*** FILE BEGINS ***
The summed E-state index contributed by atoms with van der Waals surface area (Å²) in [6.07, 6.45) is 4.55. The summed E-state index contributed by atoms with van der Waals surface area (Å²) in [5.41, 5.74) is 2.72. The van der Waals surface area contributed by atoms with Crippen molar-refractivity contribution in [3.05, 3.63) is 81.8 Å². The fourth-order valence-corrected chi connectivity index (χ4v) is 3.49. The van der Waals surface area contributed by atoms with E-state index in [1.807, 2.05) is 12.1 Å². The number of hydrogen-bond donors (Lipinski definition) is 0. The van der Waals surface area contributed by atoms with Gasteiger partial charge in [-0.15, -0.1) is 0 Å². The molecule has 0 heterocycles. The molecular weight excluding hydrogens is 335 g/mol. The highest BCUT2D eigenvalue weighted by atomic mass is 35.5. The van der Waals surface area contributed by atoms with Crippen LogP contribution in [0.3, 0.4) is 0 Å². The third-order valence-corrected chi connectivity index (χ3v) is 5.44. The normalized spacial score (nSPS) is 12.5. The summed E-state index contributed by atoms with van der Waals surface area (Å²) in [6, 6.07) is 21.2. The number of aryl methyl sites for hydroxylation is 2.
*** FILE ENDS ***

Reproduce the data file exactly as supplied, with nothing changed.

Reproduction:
The summed E-state index contributed by atoms with van der Waals surface area (Å²) in [6.07, 6.45) is 4.55. The summed E-state index contributed by atoms with van der Waals surface area (Å²) in [5.41, 5.74) is 2.72. The van der Waals surface area contributed by atoms with Crippen molar-refractivity contribution in [3.05, 3.63) is 81.8 Å². The fourth-order valence-corrected chi connectivity index (χ4v) is 3.49. The van der Waals surface area contributed by atoms with E-state index in [1.807, 2.05) is 12.1 Å². The number of hydrogen-bond donors (Lipinski definition) is 0. The van der Waals surface area contributed by atoms with Gasteiger partial charge in [-0.15, -0.1) is 0 Å². The molecule has 0 heterocycles. The molecular weight excluding hydrogens is 335 g/mol. The highest BCUT2D eigenvalue weighted by atomic mass is 35.5. The van der Waals surface area contributed by atoms with Crippen LogP contribution in [0.3, 0.4) is 0 Å². The third-order valence-corrected chi connectivity index (χ3v) is 5.44. The normalized spacial score (nSPS) is 12.5. The summed E-state index contributed by atoms with van der Waals surface area (Å²) in [6, 6.07) is 21.2. The number of aryl methyl sites for hydroxylation is 2.